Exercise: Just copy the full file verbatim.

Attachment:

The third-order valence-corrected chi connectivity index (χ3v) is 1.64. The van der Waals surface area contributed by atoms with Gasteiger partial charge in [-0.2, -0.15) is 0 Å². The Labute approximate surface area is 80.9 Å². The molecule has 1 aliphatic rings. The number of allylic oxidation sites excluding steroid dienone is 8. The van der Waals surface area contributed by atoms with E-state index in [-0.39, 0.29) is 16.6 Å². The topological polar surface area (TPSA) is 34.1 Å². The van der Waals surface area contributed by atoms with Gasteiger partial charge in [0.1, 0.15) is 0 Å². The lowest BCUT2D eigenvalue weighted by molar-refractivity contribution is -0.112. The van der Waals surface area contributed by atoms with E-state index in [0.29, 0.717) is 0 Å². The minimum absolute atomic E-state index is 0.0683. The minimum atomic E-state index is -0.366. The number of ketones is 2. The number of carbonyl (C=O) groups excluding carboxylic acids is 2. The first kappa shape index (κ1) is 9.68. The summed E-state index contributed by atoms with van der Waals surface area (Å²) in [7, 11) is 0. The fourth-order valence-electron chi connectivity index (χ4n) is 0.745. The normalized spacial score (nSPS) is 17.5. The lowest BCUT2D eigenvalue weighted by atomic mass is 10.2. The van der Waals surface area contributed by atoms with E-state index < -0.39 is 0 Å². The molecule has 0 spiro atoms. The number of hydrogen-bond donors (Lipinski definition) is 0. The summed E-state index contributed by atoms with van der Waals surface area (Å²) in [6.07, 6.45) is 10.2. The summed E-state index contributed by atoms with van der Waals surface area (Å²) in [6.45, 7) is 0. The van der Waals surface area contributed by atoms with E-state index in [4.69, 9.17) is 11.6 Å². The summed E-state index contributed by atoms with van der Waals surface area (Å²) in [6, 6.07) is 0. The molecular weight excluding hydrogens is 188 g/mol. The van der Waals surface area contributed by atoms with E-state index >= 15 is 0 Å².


The third-order valence-corrected chi connectivity index (χ3v) is 1.64. The van der Waals surface area contributed by atoms with Gasteiger partial charge in [-0.2, -0.15) is 0 Å². The Labute approximate surface area is 80.9 Å². The molecule has 1 aliphatic rings. The number of allylic oxidation sites excluding steroid dienone is 8. The van der Waals surface area contributed by atoms with E-state index in [-0.39, 0.29) is 16.6 Å². The topological polar surface area (TPSA) is 34.1 Å². The van der Waals surface area contributed by atoms with Gasteiger partial charge in [0.1, 0.15) is 0 Å². The lowest BCUT2D eigenvalue weighted by molar-refractivity contribution is -0.112. The van der Waals surface area contributed by atoms with E-state index in [0.29, 0.717) is 0 Å². The minimum absolute atomic E-state index is 0.0683. The minimum atomic E-state index is -0.366. The number of ketones is 2. The number of carbonyl (C=O) groups excluding carboxylic acids is 2. The first kappa shape index (κ1) is 9.68. The summed E-state index contributed by atoms with van der Waals surface area (Å²) in [7, 11) is 0. The fourth-order valence-electron chi connectivity index (χ4n) is 0.745. The normalized spacial score (nSPS) is 17.5. The lowest BCUT2D eigenvalue weighted by atomic mass is 10.2. The van der Waals surface area contributed by atoms with E-state index < -0.39 is 0 Å². The molecule has 0 spiro atoms. The number of hydrogen-bond donors (Lipinski definition) is 0. The summed E-state index contributed by atoms with van der Waals surface area (Å²) in [6.07, 6.45) is 10.2. The summed E-state index contributed by atoms with van der Waals surface area (Å²) in [6.45, 7) is 0. The van der Waals surface area contributed by atoms with E-state index in [4.69, 9.17) is 11.6 Å². The summed E-state index contributed by atoms with van der Waals surface area (Å²) in [6, 6.07) is 0. The molecular weight excluding hydrogens is 188 g/mol. The van der Waals surface area contributed by atoms with E-state index >= 15 is 0 Å².